In mid-April, President Bill Clinton expressed concern over the latest findings on student retention in Chicago and offered to provide some federal help.
According to a recent study by the Consortium on Chicago School Research, students who have been held back under Chicago’s promotion policy are not doing any better or worse than similar students who were socially promoted before the policy went into effect. (See story, April 2000.)
Addressing a convention of education reporters in Atlanta, Clinton was asked if, in light of these findings, he still believed that Chicago’s promotion policy should be a model for the country. He hesitated and appeared at first to be troubled by the question. “My answer to your question is, I don’t know,” he said, “so I’ll start with that.”
However, he went on to say that the policy may have helped identify a group of students who need new educational approaches. They might not be special education students, he said, but they didn’t learn under current approaches “even though they showed up in class and seemed to be trying, even though the teachers were trying, everybody was trying.”
“Before the principle is abandoned, I would like to see some new and different efforts made to see if different kinds of strategies would help those kids to learn,” he said. “Chicago may have enough people to identify a class of folks that we ought to make a special, national effort to see if there are some other strategies that would help them.”
“I don’t know the answer to that, but I’d be willing to try,” he said, “if they [Chicago officials] want to do it, if they want some help from us.”
In Chicago, a top school district official welcomed the offer of help and affirmed Clinton’s assessment that the policy has identified a special student population. Chief Accountability Officer Philip Hansen said officials are working with Melissa Roderick, the author of the Consortium study, to understand the special needs of retained students. “Additional resources would be helpful,” he said.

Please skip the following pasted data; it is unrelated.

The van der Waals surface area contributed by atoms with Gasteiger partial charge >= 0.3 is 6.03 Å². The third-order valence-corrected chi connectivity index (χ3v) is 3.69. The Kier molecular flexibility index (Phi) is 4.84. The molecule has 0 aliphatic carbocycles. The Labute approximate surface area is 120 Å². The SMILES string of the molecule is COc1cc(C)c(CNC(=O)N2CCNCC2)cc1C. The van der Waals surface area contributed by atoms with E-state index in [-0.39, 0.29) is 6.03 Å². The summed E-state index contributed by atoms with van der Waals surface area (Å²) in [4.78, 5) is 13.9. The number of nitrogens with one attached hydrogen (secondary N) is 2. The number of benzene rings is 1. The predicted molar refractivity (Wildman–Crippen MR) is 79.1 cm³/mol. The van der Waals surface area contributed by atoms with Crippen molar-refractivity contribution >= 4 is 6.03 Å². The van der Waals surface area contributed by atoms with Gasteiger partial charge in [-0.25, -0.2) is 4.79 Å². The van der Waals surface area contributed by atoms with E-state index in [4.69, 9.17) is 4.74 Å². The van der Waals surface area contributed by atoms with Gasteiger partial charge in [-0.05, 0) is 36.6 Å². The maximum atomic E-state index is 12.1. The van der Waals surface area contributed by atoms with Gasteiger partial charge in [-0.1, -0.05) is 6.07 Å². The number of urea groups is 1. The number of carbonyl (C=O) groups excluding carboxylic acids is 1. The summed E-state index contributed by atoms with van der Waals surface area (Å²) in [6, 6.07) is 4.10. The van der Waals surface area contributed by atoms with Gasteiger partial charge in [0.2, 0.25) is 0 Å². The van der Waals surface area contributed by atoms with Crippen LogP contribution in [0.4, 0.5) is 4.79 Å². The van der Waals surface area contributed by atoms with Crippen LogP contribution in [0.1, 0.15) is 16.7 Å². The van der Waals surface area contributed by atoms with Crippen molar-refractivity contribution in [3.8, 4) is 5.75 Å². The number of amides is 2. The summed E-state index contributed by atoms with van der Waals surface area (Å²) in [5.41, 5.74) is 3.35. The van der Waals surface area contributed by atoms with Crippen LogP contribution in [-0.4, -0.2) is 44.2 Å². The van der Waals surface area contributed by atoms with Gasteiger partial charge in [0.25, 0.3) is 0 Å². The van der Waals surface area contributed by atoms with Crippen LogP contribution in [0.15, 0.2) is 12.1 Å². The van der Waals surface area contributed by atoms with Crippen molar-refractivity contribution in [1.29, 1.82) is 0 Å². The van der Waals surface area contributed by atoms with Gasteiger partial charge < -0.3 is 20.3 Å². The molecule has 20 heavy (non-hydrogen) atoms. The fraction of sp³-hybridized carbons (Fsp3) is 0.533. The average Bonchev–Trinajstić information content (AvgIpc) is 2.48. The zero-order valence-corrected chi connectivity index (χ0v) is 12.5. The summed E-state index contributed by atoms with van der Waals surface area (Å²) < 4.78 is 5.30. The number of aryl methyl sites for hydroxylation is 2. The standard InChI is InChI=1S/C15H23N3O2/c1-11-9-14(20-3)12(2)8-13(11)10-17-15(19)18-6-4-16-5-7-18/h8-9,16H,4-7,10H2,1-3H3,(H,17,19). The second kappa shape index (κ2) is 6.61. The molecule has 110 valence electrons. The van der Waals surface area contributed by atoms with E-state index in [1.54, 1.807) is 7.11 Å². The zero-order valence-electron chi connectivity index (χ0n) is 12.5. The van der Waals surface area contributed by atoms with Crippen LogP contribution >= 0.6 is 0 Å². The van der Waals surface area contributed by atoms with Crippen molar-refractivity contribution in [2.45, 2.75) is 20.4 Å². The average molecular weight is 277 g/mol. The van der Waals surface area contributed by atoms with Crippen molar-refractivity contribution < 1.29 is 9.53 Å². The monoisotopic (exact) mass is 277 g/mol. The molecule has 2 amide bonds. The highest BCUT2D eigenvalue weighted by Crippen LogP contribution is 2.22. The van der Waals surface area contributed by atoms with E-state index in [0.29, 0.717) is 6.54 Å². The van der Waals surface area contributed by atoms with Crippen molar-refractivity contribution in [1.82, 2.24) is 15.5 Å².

Preliminary data already have suggested a direction to follow, according to Hansen. “We’re confident that these will be kids with poor attendance, kids who move around a lot both in and out of the system, and from school to school. A straight program won’t help these kids. A six-week computer program won’t help them if they’re not there for three of those weeks.”
Retained students are likely to need “wrap-around support,” Hansen said, which would include collaborative efforts with city and state agencies like the Department of Children and Family Services. They might need individual instructional programs, like those created for special education students, and the most effective interventions for kids who move often may be short-term, intensive ones, he said, “so you can catch them while they’re there.”
Roderick’s research found that many low-achieving students had made gains under the board’s promotion policy, which provides extra help like summer school and after-school programs to help kids boost achievement. Those gains tended to stick after those students cleared the hurdles to promotion, Roderick found.
Those extra programs “winnowed out” the kids who could be helped by them, Hansen said, leaving the kids with the toughest problems. “It’s like peeling an onion. I’ll be honest with you: This is the first time we’re able to identify this core group. … There’s no quick fix with these kids. They have to be tracked and monitored better.”
In late April, a senior Clinton aide indicated that new federal money is unlikely, and that Education Department officials are in the first stages of thinking through what other help might look like.
“I’m not sure that lack of money is the problem or that more money is the answer,” said Michael Cohen, assistant secretary for elementary and secondary education. “What I suspect is going to be needed is some way to help people learn from their earlier experiences,” he said, noting that the Consortium already helps Chicago officials do just that.
Cohen speculates that the Education Department may set itself up as a kind of information clearinghouse for large districts that are experimenting with ending social promotion.